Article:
In Egypt’s Prisons, People Are Dying To Live

After attending Ahmed Gomaa and his comrades’ trial, and because of my initial role as a human rights advocate, I want to write about the violations that Yusuf Talaat and Mohamed Soltan have faced in prison. Their voices were too faint and Gomaa took it upon himself to tell me their stories.

Yusuf Talaat, a pharmacist detained since August 2013, had been having severe back pain and the prison doctor did nothing but gave him some pain killers. When Yusuf asked the doctor if he needed an MRI, the doctor replied that according to prison protocols he must do an X-ray first, and then reassess the condition to see if he needs a MRI or not. Yusuf then requested an X-ray, but days and months passed without this X-ray coming through. At that point, Yusuf was obliged to go to the prosecutor’s office every 15 days. He had to ride the humiliating police van, sit with his hands chained, and wait longer than ten hours on the floor for his turn to enter the prosecutor’s office. This only made his condition worsen. In December 2013 he was transferred from Al-Akrab prison to another prison. When he tried to explain to a police officer that he would need clothes, blankets, and medication, the police officer not only rejected his request, but cursed him and spent the rest of the night torturing him and his comrades; Ahmed Gomaa and the dean of faculty of engineering in Helwan University were amongst the tortured. The police officer stripped their clothes down to their underwear, made them sit in squatting positions (which is very painful for a person with lumbar disc prolapse), and left them like this in the cold December winter. He continued threatening them, if they were to disobey, they would face more torture. After the torture session, they were taken to a small prison cell, fit for eleven people and already full with 38 other people, with no clothes to shelter them from the winter.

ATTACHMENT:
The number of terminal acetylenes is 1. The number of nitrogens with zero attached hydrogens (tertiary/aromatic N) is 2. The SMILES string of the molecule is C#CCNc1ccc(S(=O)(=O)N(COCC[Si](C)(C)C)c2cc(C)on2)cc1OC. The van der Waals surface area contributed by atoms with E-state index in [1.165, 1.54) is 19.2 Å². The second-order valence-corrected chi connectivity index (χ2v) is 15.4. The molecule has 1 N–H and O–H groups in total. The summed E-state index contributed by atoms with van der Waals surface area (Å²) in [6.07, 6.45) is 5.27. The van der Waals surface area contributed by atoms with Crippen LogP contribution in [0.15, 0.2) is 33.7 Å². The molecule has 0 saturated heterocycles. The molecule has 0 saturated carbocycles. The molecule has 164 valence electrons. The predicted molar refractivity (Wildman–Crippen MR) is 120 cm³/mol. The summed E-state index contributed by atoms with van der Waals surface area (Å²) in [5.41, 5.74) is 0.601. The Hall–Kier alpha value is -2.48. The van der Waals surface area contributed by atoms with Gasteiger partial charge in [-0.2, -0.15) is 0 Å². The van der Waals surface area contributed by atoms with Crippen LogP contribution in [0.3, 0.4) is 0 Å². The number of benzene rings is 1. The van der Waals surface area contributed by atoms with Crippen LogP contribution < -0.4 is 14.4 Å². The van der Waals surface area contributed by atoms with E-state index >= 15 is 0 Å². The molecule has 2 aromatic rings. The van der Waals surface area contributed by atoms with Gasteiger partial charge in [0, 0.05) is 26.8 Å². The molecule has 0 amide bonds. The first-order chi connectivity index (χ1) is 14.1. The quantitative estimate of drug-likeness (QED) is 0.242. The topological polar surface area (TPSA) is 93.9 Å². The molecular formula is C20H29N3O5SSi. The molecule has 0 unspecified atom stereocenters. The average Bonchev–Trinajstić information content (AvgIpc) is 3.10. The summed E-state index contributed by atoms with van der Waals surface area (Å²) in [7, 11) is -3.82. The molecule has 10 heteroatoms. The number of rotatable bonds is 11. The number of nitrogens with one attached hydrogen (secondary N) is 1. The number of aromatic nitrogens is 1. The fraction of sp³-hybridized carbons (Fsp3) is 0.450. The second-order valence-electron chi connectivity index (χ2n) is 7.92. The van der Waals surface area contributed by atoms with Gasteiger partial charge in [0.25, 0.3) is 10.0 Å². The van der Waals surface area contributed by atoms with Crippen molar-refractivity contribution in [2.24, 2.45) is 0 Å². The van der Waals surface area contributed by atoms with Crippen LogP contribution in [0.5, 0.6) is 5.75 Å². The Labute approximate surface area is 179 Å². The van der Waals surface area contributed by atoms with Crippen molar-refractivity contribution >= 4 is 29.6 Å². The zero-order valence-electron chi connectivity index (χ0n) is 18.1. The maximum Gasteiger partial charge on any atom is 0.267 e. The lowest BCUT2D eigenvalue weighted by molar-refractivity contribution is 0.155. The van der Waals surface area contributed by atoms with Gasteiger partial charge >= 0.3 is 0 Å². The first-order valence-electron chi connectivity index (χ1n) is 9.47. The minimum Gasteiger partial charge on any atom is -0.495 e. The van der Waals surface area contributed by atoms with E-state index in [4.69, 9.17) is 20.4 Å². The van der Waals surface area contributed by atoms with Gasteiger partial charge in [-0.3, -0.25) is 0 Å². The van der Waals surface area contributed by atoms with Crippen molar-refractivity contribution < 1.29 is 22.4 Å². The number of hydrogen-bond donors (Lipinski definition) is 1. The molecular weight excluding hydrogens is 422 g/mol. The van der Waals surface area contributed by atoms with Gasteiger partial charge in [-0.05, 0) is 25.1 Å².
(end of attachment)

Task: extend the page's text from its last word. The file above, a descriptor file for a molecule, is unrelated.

Yusuf’s back pain continued to become more and more severe and once again, he asked to see the prison doctor. After a week Yusuf was allowed a visit from the prison doctor, the same doctor he had seen in Al-Akrab prison. Once again, Yusuf told the doctor that he needed to do an X-ray to know the severity of his condition. Once again, days and months passed without the X-ray. His condition continued to worsen, especially as the humiliating visits to the prosecutor’s office continued and Yusuf soon became immobilized. On 28-3-2014, his comrades found him comatose. He was taken to the prison clinic, supposing that the doctor in the clinic will ask to send him to the Tora prison hospital. Ironically, the only doctor in the prison clinic was a dentist! The dentist asked Tora prison hospital to send Yusuf a physician, but that never happened. Five hours later, the police officer told him he would be sent to Al Manial hospital. Another seven hours passed and the police officer told him that for “security issues’ they would not send him to the hospital. Another hour passed, and a physician from Tora prison hospital arrived, examined Yusuf and wrote a report asking for Yusuf to be sent to a specialized and equipped hospital.


Thus another disgraceful part of the story began. The police officer refused to let Yusuf back to his prison cell, out of fear he may die there. The dentist refused to keep him in the clinic for the same reason. Eventually, by dawn they agreed to let him back to his prison cell and transfer him to Tora prison hospital in the early morning. In the early morning Yusuf was finally transferred to Tora prison hospital where a young doctor examined him and said that Yusuf was in shock and had to be transferred to the ICU. Yusuf heard the doctor telling his colleague that this case is very serious and might deteriorate any time. “We should transfer him to another hospital to clear our responsibility,” the doctor said. A few days later, a consultant of internal medicine checked Yusuf and requested an ECG, full blood count, liver functions test, kidney functions test and neck duplex. However, only the full blood count and ECG were done.